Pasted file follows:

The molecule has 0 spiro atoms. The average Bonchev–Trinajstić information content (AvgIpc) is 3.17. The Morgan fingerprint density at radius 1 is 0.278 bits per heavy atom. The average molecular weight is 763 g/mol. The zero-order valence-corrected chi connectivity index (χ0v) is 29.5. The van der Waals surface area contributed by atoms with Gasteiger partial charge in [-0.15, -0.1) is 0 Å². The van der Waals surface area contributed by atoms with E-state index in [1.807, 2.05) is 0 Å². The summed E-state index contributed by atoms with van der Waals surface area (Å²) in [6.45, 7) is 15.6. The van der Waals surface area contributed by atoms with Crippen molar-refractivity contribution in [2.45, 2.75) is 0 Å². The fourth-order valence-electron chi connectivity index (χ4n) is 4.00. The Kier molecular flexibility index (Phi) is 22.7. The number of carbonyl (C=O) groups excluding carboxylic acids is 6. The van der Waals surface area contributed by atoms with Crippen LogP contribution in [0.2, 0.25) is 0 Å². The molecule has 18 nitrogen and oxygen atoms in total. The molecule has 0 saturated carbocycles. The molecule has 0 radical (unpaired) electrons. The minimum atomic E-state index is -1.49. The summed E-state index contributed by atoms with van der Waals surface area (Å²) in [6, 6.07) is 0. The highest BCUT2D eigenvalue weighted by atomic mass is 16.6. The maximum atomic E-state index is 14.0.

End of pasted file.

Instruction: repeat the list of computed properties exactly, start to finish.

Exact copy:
The molecule has 0 spiro atoms. The average Bonchev–Trinajstić information content (AvgIpc) is 3.17. The Morgan fingerprint density at radius 1 is 0.278 bits per heavy atom. The average molecular weight is 763 g/mol. The zero-order valence-corrected chi connectivity index (χ0v) is 29.5. The van der Waals surface area contributed by atoms with Gasteiger partial charge in [-0.15, -0.1) is 0 Å². The van der Waals surface area contributed by atoms with E-state index in [1.807, 2.05) is 0 Å². The summed E-state index contributed by atoms with van der Waals surface area (Å²) in [6.45, 7) is 15.6. The van der Waals surface area contributed by atoms with Crippen molar-refractivity contribution in [2.45, 2.75) is 0 Å². The fourth-order valence-electron chi connectivity index (χ4n) is 4.00. The Kier molecular flexibility index (Phi) is 22.7. The number of carbonyl (C=O) groups excluding carboxylic acids is 6. The van der Waals surface area contributed by atoms with Crippen LogP contribution in [0.2, 0.25) is 0 Å². The molecule has 18 nitrogen and oxygen atoms in total. The molecule has 0 saturated carbocycles. The molecule has 0 radical (unpaired) electrons. The minimum atomic E-state index is -1.49. The summed E-state index contributed by atoms with van der Waals surface area (Å²) in [6, 6.07) is 0. The highest BCUT2D eigenvalue weighted by atomic mass is 16.6. The maximum atomic E-state index is 14.0.